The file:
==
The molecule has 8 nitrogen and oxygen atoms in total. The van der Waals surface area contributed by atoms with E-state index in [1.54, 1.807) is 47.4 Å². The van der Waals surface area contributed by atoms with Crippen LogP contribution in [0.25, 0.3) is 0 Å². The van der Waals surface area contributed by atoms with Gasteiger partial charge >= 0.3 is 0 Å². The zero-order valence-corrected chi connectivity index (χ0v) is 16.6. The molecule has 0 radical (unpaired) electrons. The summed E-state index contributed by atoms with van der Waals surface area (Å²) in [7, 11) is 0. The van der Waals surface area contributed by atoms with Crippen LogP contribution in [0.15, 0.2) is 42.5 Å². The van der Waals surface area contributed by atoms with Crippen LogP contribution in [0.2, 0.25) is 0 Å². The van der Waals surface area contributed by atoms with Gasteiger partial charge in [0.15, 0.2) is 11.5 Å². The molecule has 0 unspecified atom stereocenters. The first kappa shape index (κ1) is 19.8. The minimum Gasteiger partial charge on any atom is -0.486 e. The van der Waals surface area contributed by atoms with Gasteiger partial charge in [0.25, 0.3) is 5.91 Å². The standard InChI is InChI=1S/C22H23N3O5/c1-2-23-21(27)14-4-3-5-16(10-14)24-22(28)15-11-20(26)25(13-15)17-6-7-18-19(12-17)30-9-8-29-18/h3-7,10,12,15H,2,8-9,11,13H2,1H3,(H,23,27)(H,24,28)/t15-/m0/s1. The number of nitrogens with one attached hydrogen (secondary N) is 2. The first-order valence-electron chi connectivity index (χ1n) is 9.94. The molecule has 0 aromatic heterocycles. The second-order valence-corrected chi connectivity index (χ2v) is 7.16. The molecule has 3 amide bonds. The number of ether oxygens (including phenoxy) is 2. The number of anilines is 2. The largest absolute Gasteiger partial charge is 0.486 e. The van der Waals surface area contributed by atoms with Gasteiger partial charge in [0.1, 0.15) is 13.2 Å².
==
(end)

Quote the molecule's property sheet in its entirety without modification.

The molecule has 8 nitrogen and oxygen atoms in total. The van der Waals surface area contributed by atoms with E-state index in [1.54, 1.807) is 47.4 Å². The van der Waals surface area contributed by atoms with Crippen LogP contribution in [0.25, 0.3) is 0 Å². The van der Waals surface area contributed by atoms with Gasteiger partial charge >= 0.3 is 0 Å². The zero-order valence-corrected chi connectivity index (χ0v) is 16.6. The molecule has 0 radical (unpaired) electrons. The summed E-state index contributed by atoms with van der Waals surface area (Å²) in [7, 11) is 0. The van der Waals surface area contributed by atoms with Crippen LogP contribution in [0.15, 0.2) is 42.5 Å². The van der Waals surface area contributed by atoms with Crippen LogP contribution in [0.2, 0.25) is 0 Å². The van der Waals surface area contributed by atoms with Gasteiger partial charge in [0.15, 0.2) is 11.5 Å². The molecule has 0 unspecified atom stereocenters. The first kappa shape index (κ1) is 19.8. The minimum Gasteiger partial charge on any atom is -0.486 e. The van der Waals surface area contributed by atoms with Gasteiger partial charge in [0.25, 0.3) is 5.91 Å². The standard InChI is InChI=1S/C22H23N3O5/c1-2-23-21(27)14-4-3-5-16(10-14)24-22(28)15-11-20(26)25(13-15)17-6-7-18-19(12-17)30-9-8-29-18/h3-7,10,12,15H,2,8-9,11,13H2,1H3,(H,23,27)(H,24,28)/t15-/m0/s1. The number of nitrogens with one attached hydrogen (secondary N) is 2. The first-order valence-electron chi connectivity index (χ1n) is 9.94. The molecule has 0 aromatic heterocycles. The second-order valence-corrected chi connectivity index (χ2v) is 7.16. The molecule has 3 amide bonds. The number of ether oxygens (including phenoxy) is 2. The number of anilines is 2. The largest absolute Gasteiger partial charge is 0.486 e. The van der Waals surface area contributed by atoms with Gasteiger partial charge in [0.1, 0.15) is 13.2 Å².